Theakston Farms LLP
In 2009, NAA was commissioned to carry out an excavation in advance of construction of a new caravan park at Brakes Farm, to the west of Hardwick Hall, near Sedgefield in County Durham. The site lies on the northern side of the A689. Geophysical survey and trial trenching identified a number of potential archaeological features, including a 23m-square ditched enclosure. Subsequent excavation demonstrated that this did not contain any internal features, and no datable finds were recovered from the ditches. The enclosure is of a type common in the North-East that is usually dated to the later Iron Age or Roman period and was probably associated with a settlement complex known from cropmarks at Home Farm on the opposite side of the A689.
A grave had been cut into the infilled ditch at its south-eastern corner. It contained the poorly preserved skeleton of a woman aged 46 or older, who was lying in an extended supine position with her head to the west-southwest. She had suffered from extensive degenerative joint disease and osteoarthritis, and there was also evidence for muscle trauma in both upper legs. In addition, she had extremely poor dental health, with extensive tooth-loss (only two of her lower teeth remained) and a dental abscess.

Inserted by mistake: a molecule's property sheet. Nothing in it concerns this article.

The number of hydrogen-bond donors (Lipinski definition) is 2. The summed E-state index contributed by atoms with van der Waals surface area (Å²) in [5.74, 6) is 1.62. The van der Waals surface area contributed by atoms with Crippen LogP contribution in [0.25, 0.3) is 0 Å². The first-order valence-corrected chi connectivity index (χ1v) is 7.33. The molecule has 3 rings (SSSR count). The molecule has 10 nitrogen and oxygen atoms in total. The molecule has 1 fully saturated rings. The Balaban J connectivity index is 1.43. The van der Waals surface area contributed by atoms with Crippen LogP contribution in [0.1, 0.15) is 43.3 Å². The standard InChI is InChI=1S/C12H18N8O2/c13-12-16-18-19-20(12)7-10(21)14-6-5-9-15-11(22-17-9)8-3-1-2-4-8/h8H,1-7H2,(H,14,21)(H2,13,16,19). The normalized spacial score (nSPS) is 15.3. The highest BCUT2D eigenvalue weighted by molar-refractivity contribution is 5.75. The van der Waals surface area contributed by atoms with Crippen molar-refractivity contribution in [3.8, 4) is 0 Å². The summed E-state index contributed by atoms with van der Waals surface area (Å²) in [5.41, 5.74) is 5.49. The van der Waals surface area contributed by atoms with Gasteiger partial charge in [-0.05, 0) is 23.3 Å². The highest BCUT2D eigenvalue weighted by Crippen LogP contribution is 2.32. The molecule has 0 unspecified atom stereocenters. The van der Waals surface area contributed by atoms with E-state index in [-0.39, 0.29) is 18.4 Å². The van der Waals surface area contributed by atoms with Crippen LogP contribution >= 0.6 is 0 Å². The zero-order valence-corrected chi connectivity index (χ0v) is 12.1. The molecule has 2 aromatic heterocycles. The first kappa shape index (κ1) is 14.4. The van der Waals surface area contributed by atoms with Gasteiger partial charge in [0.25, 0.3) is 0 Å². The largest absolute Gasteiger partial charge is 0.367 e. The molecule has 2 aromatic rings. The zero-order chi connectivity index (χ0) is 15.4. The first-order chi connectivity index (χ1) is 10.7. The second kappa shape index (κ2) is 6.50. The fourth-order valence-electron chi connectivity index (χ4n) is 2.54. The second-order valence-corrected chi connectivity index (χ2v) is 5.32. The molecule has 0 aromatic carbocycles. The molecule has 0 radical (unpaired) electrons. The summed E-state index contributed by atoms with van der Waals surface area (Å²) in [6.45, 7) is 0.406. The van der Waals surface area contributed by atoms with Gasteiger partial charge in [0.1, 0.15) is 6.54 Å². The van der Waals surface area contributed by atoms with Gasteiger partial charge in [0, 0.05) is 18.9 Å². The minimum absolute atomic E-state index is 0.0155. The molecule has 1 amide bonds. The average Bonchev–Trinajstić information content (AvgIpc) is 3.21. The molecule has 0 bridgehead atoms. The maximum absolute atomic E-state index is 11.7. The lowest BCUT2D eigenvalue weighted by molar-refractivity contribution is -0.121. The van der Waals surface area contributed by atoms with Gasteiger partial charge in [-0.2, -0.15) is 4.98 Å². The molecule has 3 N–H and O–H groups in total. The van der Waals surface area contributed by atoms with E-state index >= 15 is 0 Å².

Burials cut into ditches are a common find on Late Iron Age and Roman sites, and hence the discovery at Brakes Farm was not unexpected. However, several radiocarbon dates obtained from the skeleton showed that the woman had died not during Roman times but in the Saxo-Norman period, sometime between AD1030–1155.
By the later Anglo-Saxon period the Church encouraged burial in churchyards (not least for the resulting revenues that it collected) and, until recently, such ‘rural’ or ‘field’ burials were considered highly unusual and interpreted as the graves of those denied churchyard burial, including those who had committed suicide, been executed or excommunicated, or had been victims of murder. However, the routine use of radiocarbon dating is beginning to identify more of these rural burials. It seems clear that, despite the silence of historical sources on the subject (many of them written by churchmen), a proportion of the rural population continued to bury their dead closer to home. The practice seems to have largely died out by the later medieval period, perhaps as a result of the continuing concentration of the rural population into villages, with their centralised cemeteries.